The classification of DNA local conformations
A basic structural unit in our classification system of local DNA conformations is a dinucleotide. Dinucleotides are classified into conformational classes NtC based on the analysis of their backbone torsions δ, ε, ζ, α1, β1, γ1 and δ1, and glycosidic torsions χ and χ1 (Fig.).
Figure: Dinucleotide unit of DNA structure with the set of selected torsions.
NtC classes are defined by torsion angle ranges and each class is annotated by a short description describing its main structural features (Tab. 1).
|AA00||the most frequent, "canonical" A-DNA (identical to A-RNA)||83||206||287||293||174||55||83||199||202|
|AA01||A-DNA with α1/γ1 crank (150/180)||82||194||291||149||193||182||87||205||188|
|AA02||A-DNA with BI-like χ/χ1||88||203||275||294||161||54||88||244||245|
|AA03||A-DNA similar to AA01, high α1||83||214||273||330||165||26||86||202||215|
|AA04||A-DNA similar to AA01, low α1||80||198||301||255||175||91||83||202||192|
|AB01||A-to-B: δ C3'-endo, δ1 C2'-endo, χ/χ1 have A/B pattern||86||193||283||299||180||55||142||221||255|
|AB02||A-to-B: δ~O4'-endo, extremely low ε, χ/χ1 are B-like||92||61||59||208||185||64||133||237||253|
|AB03||A-to-B: similar to AB01 with high α1 and low ζ, β1, γ1||96||195||253||344||151||33||131||220||250|
|BA01||BI-to-A complex conformer with δ1 from C4'-exo, χ/χ1 are B-like||133||190||259||292||169||51||89||247||230|
|BA05||BI-to-A complex conformer with δ1 from O4'-endo, χ/χ1 are B-like||130||184||266||295||171||53||101||249||235|
|BA08||B-to-A: β1~120, χ1 A-like||141||212||188||302||129||55||85||271||211|
|BA09||BI-to-A: β1~60, α1/γ1 crank (250/170), χ1 A-like||135||199||287||254||71||168||86||265||187|
|BA10||B-to-A complex cluster: α1~100, γ1~180, χ1 A-like||135||201||217||103||229||195||88||258||195|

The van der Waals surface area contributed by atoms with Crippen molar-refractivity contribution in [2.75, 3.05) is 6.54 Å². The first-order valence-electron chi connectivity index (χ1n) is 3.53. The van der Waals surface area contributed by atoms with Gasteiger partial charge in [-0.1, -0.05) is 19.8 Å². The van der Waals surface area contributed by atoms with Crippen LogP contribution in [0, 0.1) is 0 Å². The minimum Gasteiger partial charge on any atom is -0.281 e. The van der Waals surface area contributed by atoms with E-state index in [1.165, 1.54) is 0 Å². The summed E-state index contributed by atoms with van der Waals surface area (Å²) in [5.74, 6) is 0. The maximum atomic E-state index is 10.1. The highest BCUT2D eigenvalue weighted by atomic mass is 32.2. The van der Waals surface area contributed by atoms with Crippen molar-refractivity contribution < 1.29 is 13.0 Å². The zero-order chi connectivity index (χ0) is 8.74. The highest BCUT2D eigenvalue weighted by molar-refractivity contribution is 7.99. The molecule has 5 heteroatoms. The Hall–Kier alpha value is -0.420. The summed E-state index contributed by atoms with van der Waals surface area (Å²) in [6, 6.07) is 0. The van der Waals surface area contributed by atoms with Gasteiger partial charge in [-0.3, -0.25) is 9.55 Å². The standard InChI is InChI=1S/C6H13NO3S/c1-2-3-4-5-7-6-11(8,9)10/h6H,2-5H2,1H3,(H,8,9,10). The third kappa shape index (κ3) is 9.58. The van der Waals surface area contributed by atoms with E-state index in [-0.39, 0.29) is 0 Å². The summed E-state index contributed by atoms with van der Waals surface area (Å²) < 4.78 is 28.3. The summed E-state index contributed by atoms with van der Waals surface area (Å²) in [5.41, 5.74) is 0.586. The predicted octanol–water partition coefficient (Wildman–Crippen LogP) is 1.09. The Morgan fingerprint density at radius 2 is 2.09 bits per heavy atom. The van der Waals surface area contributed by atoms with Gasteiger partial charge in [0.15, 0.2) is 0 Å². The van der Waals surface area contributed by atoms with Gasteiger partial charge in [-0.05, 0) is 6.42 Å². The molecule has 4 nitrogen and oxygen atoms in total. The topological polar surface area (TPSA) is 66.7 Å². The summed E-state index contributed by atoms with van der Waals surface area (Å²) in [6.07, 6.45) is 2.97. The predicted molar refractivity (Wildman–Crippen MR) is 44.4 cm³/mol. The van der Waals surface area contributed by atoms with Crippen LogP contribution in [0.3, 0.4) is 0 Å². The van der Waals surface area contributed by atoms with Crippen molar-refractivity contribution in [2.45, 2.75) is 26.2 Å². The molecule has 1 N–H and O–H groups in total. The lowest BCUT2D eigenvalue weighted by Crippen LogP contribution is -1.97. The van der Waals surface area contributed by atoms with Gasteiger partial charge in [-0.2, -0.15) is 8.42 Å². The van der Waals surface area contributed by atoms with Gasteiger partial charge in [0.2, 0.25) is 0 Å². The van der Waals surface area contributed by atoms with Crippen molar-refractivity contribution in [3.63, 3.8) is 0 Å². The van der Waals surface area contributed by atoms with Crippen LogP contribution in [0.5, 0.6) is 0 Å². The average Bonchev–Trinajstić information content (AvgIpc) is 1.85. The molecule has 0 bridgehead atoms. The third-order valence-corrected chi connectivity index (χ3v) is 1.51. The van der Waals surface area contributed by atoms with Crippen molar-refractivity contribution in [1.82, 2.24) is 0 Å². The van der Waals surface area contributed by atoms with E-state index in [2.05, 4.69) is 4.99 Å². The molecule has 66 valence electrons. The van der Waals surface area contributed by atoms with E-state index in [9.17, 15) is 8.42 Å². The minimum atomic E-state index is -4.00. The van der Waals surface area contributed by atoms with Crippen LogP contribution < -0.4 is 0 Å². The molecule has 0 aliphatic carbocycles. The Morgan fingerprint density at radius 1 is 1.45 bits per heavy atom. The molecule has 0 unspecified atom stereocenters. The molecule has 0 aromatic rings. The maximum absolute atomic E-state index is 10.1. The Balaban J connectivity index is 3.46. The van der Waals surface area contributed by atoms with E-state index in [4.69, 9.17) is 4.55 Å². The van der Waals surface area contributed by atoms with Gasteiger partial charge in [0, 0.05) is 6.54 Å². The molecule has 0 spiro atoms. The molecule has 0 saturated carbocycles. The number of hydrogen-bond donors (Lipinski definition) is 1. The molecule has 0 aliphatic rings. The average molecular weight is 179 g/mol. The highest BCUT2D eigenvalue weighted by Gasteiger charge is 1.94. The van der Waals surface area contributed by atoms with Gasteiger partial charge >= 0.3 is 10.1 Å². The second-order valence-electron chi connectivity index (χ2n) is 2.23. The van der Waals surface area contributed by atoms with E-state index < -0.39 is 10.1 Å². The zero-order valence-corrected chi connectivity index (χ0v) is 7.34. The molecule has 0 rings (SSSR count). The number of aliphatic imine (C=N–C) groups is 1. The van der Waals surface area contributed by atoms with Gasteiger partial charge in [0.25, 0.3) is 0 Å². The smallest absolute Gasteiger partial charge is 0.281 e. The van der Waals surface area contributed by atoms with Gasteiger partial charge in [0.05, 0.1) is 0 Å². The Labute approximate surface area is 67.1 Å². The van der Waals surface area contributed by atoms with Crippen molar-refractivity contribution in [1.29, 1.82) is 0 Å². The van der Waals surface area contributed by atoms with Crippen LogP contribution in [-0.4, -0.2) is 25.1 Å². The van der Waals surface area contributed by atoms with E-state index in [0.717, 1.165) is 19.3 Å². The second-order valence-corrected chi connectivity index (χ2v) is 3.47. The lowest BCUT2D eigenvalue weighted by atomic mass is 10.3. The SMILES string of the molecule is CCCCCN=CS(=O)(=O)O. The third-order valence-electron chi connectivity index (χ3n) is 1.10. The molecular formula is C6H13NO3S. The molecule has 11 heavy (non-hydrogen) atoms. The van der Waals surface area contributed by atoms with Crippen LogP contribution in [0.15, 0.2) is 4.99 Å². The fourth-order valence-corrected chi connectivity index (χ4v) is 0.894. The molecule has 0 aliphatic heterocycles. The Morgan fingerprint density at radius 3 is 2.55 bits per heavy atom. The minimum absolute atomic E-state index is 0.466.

|BA13||BII-to-A complex cluster: α1~60, γ1~180, χ1 A-like||142||231||197||74||232||197||89||266||199|
|BA16||BII-to-A: χ1 A-like||145||255||187||63||226||196||87||260||201|
|BA17||BII-to-A: δ1~O4'-endo, β1~120||148||255||177||294||130||44||96||272||234|
|BB00||the most frequent DNA conformer, "canonical" B form, also called BI||138||183||259||303||180||44||138||252||258|
|BB01||less populated variant of BI form||132||181||265||301||177||49||121||248||244|
|BB02||BI with α1/γ1 crank (30/300)||140||194||246||32||194||297||150||252||253|
|BB03||BI with α1/γ1 crank (170/170)||145||176||276||166||164||173||146||239||232|
|BB05||BI-to-BII with α1/γ1 crank (70/230), χ1 A-like||143||220||202||67||231||221||124||268||209|
|BB07||BII form, typical by ε/ζ switch compared to BI||144||245||171||297||141||46||141||270||259|
|BB08||BII form, variant, α1/γ1 crank (60/210)||142||248||195||64||230||210||142||262||230|
|BB10||B form with extremely low values of α1, β1, γ1||139||195||191||23||106||19||129||257||258|
|BB11||B form with α1/γ1 crank (120/180)||144||200||199||121||226||189||143||258||222|
|BB12||BI with α1/γ1 crank (250/170), low β1 70, χ1 A-like||140||196||287||248||73||172||144||263||212|
|BB13||BI with α1/γ1 crank (210/160), low β1 100, χ1 A-like||143||186||291||216||104||161||147||252||219|
|BB14||B-form with extremely low ε||121||104||303||229||260||73||132||264||263|
|BB15||BI with high α1 and γ1 near 0||149||187||261||341||192||354||148||250||261|